Friday, January 15, 2010

A type of soil erosion control Best Managed Practice (BMP)

The Inlet Protection Company, LLC, manufactures a patent pending line of inlet protection products, a type of soil erosion control Best Managed Practice (BMP), for municipal administrations, real estate developers and construction firms.

The use of inlet protection is common in the construction industry and we are proud to introduce our product as a replacement to inferior and ineffective devices. We aim to be your municipality's or MS4's BMP for protection of your storm drain inlets and our waterways from soil erosion and floatables (pollution/trash).

Apart from construction, our devices are also being used as a long term solution by municipalities to minimize the maintenance costs associated with vacuuming clogs out of their Storm Water Infrastructure. The dirty job of cleaning inlet and catch basin system out has been featured on the Discovery Channel's show Dirty Jobs with Mike Rowe.

For more information about Inlet Protection, go to www.theinletprotection.com.

Tuesday, January 5, 2010

United States: EPA Issues Final Rule To Reduce Water Pollution From Construction Sites

The U.S. Environmental Protection Agency (EPA) recently issued a final rule on effluent limitations guidelines (ELGs) and new source performance standards (NSPS) to control the discharge of pollutants—primarily sediments—from construction sites. For the first time, certain large construction sites will have to meet an objective, numeric turbidity standard.

EPA promulgated the rule because construction activities like clearing, grading and excavating, disturb soil and sediment, which can be washed off construction sites during storm events and can pollute nearby water bodies. EPA has identified stormwater runoff from construction sites as one of the most significant threats to water quality nationwide. Turbidity, a measure of sediment in water, amounts to approximately four billion pounds per year, according to calculations by the EPA. The cost of reducing turbidity under the new rule will cost the construction industry close to $1 billion dollars according to estimates.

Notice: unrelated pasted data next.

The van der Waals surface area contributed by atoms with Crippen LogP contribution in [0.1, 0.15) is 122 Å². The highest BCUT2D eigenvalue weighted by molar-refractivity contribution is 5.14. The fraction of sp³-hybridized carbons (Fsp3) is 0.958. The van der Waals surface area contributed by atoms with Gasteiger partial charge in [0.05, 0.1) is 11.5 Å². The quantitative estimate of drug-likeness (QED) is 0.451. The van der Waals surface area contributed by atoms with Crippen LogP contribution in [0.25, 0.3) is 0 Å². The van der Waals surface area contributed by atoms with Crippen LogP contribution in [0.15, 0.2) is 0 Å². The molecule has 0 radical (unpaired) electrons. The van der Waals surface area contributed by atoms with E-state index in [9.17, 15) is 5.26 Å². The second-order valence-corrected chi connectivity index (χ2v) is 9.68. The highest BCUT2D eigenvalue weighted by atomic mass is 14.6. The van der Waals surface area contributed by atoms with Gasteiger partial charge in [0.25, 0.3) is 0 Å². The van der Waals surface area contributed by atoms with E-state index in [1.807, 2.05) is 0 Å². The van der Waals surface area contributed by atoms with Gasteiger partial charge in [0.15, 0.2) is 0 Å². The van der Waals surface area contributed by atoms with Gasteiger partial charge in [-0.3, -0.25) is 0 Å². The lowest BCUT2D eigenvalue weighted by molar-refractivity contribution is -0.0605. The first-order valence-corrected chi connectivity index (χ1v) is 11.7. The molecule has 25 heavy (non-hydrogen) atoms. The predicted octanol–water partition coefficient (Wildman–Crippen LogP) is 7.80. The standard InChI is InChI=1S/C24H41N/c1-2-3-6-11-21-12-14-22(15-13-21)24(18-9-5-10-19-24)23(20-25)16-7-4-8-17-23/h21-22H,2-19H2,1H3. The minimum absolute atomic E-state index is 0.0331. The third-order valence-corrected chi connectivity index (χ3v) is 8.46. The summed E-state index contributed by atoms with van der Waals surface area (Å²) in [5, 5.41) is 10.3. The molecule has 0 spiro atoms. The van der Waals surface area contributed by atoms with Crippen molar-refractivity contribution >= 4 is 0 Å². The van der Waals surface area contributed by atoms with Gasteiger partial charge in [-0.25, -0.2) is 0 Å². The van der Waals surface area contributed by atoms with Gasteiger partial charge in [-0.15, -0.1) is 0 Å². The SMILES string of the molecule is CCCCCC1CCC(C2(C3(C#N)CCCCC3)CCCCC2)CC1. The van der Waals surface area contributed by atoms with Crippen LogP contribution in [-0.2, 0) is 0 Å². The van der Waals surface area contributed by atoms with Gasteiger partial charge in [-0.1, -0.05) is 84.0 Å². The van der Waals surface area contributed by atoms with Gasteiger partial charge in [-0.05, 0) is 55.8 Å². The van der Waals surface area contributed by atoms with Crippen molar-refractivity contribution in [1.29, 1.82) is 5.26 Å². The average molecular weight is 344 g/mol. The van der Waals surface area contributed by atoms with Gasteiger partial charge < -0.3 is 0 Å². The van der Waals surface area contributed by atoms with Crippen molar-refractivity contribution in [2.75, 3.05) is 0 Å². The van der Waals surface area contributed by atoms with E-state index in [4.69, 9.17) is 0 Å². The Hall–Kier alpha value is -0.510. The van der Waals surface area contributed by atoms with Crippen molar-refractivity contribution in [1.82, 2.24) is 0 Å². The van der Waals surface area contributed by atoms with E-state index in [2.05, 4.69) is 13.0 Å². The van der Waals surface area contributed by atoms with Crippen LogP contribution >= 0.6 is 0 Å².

The final rule requires construction site owners and operators that disturb one or more acres to use best management practices in implementing erosion and sediment control measures and pollution prevention practices in order to control pollutants in discharges from construction sites. When 10 or more acres of land are affected by construction activities at one time, however, site owners and operators will be required to monitor and sample discharges, and to comply with a numeric standard for turbidity (280 NTUs). This national monitoring requirement and enforceable numeric limitation is the first of its kind for EPA, and the rule has garnered initial praise from environmentalists, but scorn from developers based on the cost. The new rule does not include standards for managing post-construction stormwater runoff, which had been sought by environmentalists; however, the rule indicates that such standards will likely be included in new rules in the near future.

The rule also contains more stringent requirements for soil stabilization than EPA has required in the past. The rule requires initial stabilization of disturbed areas "immediately" when final grade is reached or any clearing, grading or excavating activities have temporarily or permanently ceased, unless the soil of the area meets certain exceptions listed in the rule.

The final rule is intended to work with existing state and local programs, adding a technology-based minimum requirement that would apply nationally. The rule will take effect in February 2010, and will be phased in over four years. Implementation dates will vary for the standard through state general permits for construction stormwater discharges. EPA also plans to revise its own Construction General Permit to include the new requirements when the permit will expire on June 30, 2011. Tennessee's Construction General Permit is set to expire in July 2010, which may lead Tennessee to revise its permit sooner.

The content of this article is intended to provide a general guide to the subject matter. Specialist advice should be sought about your specific circumstances.

Article by Waller Lansden Dortch & Davis